Pan Am Flight 292
|Date||17 September 1965|
|Summary||Pilot error, controlled flight into terrain|
|Site||Chances Peak, Montserrat|
|Aircraft type||Boeing 707-121B|
|Aircraft name||Clipper Constitution|
|Operator||Pan American World Airways|
|Flight origin||Fort-de-France - Le Lamentin Airport, Martinique|
|1st stopover||Coolidge International Airport, St. John's, Antigua and Barbuda|
|Last stopover||San Juan, Puerto Rico|
Pan Am Flight 292 was operated by a Boeing 707-120B that flew into Chances Peak on the island of Montserrat on 17 September 1965 while on a flight from Fort-de-France - Le Lamentin Airport in Martinique to Coolidge International Airport in Antigua and Barbuda. The aircraft was destroyed, there were no survivors among the 30 passengers and crew on board.
The aircraft, bearing the registration N708PA and named Clipper Constitution by its owner Pan American World Airways (Pan Am), was the first Boeing 707 built that had made the first flight of the type on 20 December 1957. It had been used by Boeing on test flights prior to delivery to Pan Am in November the following year.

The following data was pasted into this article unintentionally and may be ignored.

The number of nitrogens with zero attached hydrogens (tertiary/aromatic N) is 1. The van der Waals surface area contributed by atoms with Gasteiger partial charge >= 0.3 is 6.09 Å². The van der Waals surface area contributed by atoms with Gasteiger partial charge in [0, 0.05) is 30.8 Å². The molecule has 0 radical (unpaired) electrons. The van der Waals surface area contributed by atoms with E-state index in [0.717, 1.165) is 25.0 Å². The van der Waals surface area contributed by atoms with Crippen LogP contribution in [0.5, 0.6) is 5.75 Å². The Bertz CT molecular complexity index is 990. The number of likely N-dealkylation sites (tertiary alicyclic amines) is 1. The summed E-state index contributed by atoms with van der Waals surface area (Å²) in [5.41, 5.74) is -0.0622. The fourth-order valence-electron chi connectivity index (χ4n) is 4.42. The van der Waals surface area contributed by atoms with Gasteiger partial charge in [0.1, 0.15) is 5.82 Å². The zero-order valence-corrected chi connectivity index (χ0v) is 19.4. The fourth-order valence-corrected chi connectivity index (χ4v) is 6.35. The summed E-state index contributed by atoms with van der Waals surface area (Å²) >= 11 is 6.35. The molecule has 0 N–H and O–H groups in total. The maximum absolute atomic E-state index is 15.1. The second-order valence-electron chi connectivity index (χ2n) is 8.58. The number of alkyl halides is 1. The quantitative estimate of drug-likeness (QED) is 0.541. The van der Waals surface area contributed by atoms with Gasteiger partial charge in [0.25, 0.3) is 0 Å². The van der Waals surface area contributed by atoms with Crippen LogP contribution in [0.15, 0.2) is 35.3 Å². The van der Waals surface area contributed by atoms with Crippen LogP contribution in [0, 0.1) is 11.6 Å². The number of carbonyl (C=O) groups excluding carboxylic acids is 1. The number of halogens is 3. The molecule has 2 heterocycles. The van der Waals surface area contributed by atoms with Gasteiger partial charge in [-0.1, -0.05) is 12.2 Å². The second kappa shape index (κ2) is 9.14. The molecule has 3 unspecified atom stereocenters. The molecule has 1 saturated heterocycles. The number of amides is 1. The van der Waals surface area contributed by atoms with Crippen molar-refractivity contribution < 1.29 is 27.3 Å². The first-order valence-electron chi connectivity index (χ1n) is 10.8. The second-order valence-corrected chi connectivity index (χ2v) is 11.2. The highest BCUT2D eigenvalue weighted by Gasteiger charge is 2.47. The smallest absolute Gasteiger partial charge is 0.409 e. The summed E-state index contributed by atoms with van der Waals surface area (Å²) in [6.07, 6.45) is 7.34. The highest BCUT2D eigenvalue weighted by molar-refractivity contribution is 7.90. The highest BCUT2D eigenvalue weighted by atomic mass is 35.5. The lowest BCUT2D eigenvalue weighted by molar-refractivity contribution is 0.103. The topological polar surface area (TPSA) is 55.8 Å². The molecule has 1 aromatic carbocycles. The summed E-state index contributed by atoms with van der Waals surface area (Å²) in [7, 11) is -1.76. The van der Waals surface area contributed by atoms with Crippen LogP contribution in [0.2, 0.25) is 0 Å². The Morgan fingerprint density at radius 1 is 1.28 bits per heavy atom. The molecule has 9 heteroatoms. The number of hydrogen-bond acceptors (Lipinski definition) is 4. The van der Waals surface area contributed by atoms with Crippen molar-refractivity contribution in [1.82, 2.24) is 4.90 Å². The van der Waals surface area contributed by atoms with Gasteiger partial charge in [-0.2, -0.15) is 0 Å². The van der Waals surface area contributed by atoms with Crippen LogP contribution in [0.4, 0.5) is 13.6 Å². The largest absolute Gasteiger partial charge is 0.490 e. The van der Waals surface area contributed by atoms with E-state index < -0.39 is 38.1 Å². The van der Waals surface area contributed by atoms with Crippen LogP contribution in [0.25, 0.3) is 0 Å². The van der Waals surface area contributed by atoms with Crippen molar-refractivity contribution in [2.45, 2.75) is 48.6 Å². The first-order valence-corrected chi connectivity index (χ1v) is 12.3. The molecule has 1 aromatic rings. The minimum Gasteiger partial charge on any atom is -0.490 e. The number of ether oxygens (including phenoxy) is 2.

The aircraft departed Fort-de-France's Le Lamentin Airport on a scheduled flight to New York City via St. John's, Antigua and Barbuda and San Juan, Puerto Rico. There were 21 passengers and a crew of nine on board. While on approach to Coolidge International Airport in stormy weather, at an altitude of 2,760 ft (841 m), the aircraft hit the 3,002 ft (915 m)-high Chances Peak and caught fire. The cause was determined to be pilot error: the crew made a navigational error and descended below the safe minimum altitude while unsure of their position.
- Aviation Safety Network N708PA accident synopsis retrieved 2010-06-13
- Dorr, p.49
- "Boeing marks the 50th anniversary of the 707 first flight" flyerguide.net retrieved 2010-06-13
- "Montserrat’s September 17 Anniversary of Disasters", montserratreporter.org retrieved 2010-06-13
- National Transportation Safety Board N708PA accident brief retrieved 2010-06-13
- Dorr, Robert F. Air Force One, MBI Publishing Company, St. Paul Minnesota, 2002. ISBN 0-7603-1055-6